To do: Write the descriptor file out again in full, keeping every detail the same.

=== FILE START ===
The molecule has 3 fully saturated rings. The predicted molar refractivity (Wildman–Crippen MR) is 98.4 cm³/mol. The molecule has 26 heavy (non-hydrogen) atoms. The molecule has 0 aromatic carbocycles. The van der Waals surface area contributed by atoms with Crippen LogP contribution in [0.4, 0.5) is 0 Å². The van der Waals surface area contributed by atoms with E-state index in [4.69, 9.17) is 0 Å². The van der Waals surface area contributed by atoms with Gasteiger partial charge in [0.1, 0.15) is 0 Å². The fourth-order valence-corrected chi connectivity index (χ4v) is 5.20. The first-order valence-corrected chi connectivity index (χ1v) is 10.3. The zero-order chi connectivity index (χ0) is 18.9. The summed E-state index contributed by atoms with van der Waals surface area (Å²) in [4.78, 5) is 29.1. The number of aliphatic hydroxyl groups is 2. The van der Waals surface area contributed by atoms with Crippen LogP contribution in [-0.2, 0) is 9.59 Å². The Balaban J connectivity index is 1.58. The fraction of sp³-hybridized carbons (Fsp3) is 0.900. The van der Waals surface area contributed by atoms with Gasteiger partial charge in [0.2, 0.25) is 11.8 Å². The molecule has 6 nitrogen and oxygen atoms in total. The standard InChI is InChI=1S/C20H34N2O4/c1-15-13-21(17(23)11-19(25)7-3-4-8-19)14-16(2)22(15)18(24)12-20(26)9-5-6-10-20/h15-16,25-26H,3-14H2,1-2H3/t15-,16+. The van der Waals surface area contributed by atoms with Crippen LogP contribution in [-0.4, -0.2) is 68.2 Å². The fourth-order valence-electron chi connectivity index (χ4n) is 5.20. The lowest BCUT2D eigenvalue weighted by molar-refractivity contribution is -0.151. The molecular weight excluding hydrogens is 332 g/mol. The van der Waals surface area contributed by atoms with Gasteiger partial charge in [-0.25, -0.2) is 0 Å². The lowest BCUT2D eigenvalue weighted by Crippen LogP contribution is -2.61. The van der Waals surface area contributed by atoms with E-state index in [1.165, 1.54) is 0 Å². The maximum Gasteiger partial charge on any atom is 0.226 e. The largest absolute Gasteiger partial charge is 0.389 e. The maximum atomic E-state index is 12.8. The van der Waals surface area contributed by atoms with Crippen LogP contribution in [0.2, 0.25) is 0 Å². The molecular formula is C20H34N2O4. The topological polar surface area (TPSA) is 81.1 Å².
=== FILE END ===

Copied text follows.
The molecule has 3 fully saturated rings. The predicted molar refractivity (Wildman–Crippen MR) is 98.4 cm³/mol. The molecule has 26 heavy (non-hydrogen) atoms. The molecule has 0 aromatic carbocycles. The van der Waals surface area contributed by atoms with Crippen LogP contribution in [0.4, 0.5) is 0 Å². The van der Waals surface area contributed by atoms with E-state index in [4.69, 9.17) is 0 Å². The van der Waals surface area contributed by atoms with Gasteiger partial charge in [0.1, 0.15) is 0 Å². The fourth-order valence-corrected chi connectivity index (χ4v) is 5.20. The first-order valence-corrected chi connectivity index (χ1v) is 10.3. The zero-order chi connectivity index (χ0) is 18.9. The summed E-state index contributed by atoms with van der Waals surface area (Å²) in [4.78, 5) is 29.1. The number of aliphatic hydroxyl groups is 2. The van der Waals surface area contributed by atoms with Crippen LogP contribution in [-0.2, 0) is 9.59 Å². The Balaban J connectivity index is 1.58. The fraction of sp³-hybridized carbons (Fsp3) is 0.900. The van der Waals surface area contributed by atoms with Gasteiger partial charge in [0.2, 0.25) is 11.8 Å². The molecule has 6 nitrogen and oxygen atoms in total. The standard InChI is InChI=1S/C20H34N2O4/c1-15-13-21(17(23)11-19(25)7-3-4-8-19)14-16(2)22(15)18(24)12-20(26)9-5-6-10-20/h15-16,25-26H,3-14H2,1-2H3/t15-,16+. The van der Waals surface area contributed by atoms with Crippen LogP contribution in [-0.4, -0.2) is 68.2 Å². The fourth-order valence-electron chi connectivity index (χ4n) is 5.20. The lowest BCUT2D eigenvalue weighted by molar-refractivity contribution is -0.151. The molecular weight excluding hydrogens is 332 g/mol. The van der Waals surface area contributed by atoms with Gasteiger partial charge in [-0.25, -0.2) is 0 Å². The lowest BCUT2D eigenvalue weighted by Crippen LogP contribution is -2.61. The van der Waals surface area contributed by atoms with E-state index in [1.165, 1.54) is 0 Å². The maximum Gasteiger partial charge on any atom is 0.226 e. The largest absolute Gasteiger partial charge is 0.389 e. The maximum atomic E-state index is 12.8. The van der Waals surface area contributed by atoms with Crippen LogP contribution in [0.2, 0.25) is 0 Å². The molecular formula is C20H34N2O4. The topological polar surface area (TPSA) is 81.1 Å².